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Ruble Fall Spurred Russian Mortgage Lending Up 33 Percent in 2014

A pedestrian walks past the Central Bank headquarters in Moscow.

The value of mortgage loans issued in Russia rose by 33 percent in 2014, according to Central Bank data, as a collapse in the value of the ruble spurred Russians to use their savings to buy real estate.

Russians had taken out 3.5 trillion rubles ($53.7 billion) of mortgages by the end of 2015 compared to 2.6 trillion rubles ($39.7 billion) a year earlier, Central Bank figures show.

The rapid depreciation of the Russian currency stoked demand for mortgages in 2014 as property became a safe haven for rubles, alongside foreign currency and durable goods like cars and electronics. The ruble fell over 40 percent to the U.S. dollar in 2014.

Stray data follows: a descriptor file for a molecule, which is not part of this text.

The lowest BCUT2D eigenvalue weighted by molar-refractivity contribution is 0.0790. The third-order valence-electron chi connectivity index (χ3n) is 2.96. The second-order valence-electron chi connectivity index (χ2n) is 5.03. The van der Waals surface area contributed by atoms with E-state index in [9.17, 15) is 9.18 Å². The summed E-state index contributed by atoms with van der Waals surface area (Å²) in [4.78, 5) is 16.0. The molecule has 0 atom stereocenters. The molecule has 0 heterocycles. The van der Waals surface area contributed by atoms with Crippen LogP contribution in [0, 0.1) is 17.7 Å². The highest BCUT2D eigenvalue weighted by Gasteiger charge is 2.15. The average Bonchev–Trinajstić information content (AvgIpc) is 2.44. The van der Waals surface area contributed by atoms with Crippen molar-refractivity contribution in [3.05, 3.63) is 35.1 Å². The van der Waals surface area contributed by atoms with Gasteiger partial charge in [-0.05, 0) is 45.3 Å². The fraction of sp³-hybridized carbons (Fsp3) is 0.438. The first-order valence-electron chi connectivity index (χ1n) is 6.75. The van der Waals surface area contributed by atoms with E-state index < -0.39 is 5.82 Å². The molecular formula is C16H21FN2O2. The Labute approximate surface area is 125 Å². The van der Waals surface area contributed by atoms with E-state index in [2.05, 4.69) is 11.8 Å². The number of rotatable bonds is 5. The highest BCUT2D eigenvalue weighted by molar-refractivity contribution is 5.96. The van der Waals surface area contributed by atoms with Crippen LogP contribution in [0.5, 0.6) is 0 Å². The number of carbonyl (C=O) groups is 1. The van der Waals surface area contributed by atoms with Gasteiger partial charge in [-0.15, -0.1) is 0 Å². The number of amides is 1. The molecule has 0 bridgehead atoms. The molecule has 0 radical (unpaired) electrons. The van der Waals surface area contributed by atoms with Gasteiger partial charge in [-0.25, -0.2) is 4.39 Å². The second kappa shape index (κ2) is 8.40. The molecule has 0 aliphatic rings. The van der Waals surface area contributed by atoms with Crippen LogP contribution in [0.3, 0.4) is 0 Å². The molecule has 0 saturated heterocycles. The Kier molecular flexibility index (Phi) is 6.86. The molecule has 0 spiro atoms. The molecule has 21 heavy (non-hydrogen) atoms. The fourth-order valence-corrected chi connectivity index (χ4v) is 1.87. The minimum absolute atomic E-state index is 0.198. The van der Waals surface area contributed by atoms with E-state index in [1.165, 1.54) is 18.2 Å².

Russians have traditionally been wary of large housing loans, but mortgages have steadily grown in popularity since becoming available following the fall of the Soviet Union. About one third of all real estate deals currently involve mortgages, according to the Agency for Housing Mortgage Lending.

The boom in mortgage lending comes despite the Central Bank hiking interest rates six times last year amid rising inflation, including an emergency 6.5 percentage point rise in December.

Mortgage lending, which has quadrupled in Russia over the last five years, increased by 36.8 percent in 2013 and 35.7 percent in 2012, according to data from the Central Bank.

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